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Manual restraint and shows of force: the City-128 study

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Publication details

JournalInternational Journal of Mental Health Nursing
DateE-pub ahead of print - 6 Jul 2011
DatePublished (current) - Feb 2012
Issue number1
Volume21
Number of pages11
Pages (from-to)30-40
Early online date6/07/11
Original languageEnglish

Abstract

Manual restraint is used to manage disturbed behaviour by patients. This study aimed to assess the relationship of manual restraint and show of force to conflict behaviours, the use of containment methods, service environment, physical environment, patient routines, staff characteristics, and staff group variables. Data from a multivariate, cross-sectional study of 136 acute psychiatric wards in England were used to conduct this analysis. Manual restraint was used less frequently on English acute psychiatric wards (0.20 incidents per day) than show of force (0.28 incidents per day). Both were strongly associated with the proportion of patients subject to legal detention, aggressive behaviours, and the enforcement of treatment and detention. Medical, nursing, and security guard staff provision were associated in different ways with variations in the use of these coercive interventions. An effective ward structure of rules and routines was associated with less dependence on these control methods. Training for manual restraint should incorporate the scenarios of attempted absconding and enforcement of treatment, as well as violent behaviour. Attempts to lessen usage of these interventions could usefully focus on increasing the availability of medical staff to patients, reducing reliance on security guards and establishing a good ward structure.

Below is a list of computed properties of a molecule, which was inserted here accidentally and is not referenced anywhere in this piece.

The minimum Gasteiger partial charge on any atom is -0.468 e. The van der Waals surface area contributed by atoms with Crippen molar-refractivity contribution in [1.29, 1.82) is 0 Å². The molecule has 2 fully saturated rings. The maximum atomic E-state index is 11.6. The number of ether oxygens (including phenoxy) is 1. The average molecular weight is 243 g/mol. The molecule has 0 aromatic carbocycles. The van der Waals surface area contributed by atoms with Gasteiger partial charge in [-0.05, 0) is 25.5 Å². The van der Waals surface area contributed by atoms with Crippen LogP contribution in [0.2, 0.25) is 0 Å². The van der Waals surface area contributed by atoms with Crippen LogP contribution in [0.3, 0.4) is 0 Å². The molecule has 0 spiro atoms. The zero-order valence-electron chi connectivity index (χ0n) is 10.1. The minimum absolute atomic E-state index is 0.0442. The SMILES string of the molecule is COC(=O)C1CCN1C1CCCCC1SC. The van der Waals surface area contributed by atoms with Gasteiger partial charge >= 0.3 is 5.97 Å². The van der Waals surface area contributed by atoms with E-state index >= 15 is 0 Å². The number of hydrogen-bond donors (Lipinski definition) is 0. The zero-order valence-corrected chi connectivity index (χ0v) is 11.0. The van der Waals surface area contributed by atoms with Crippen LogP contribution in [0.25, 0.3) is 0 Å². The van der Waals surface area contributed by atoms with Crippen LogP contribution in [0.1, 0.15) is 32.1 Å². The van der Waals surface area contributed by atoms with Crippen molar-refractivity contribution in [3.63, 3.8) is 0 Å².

Bibliographical note

© 2011 The Authors. International Journal of Mental Health Nursing © 2011 Australian College of Mental Health Nurses Inc.

    Research areas

  • Aggression, Coercion, Cross-Sectional Studies, England, Female, Humans, Male, Mental Disorders, Psychiatric Department, Hospital, Restraint, Physical, Security Measures

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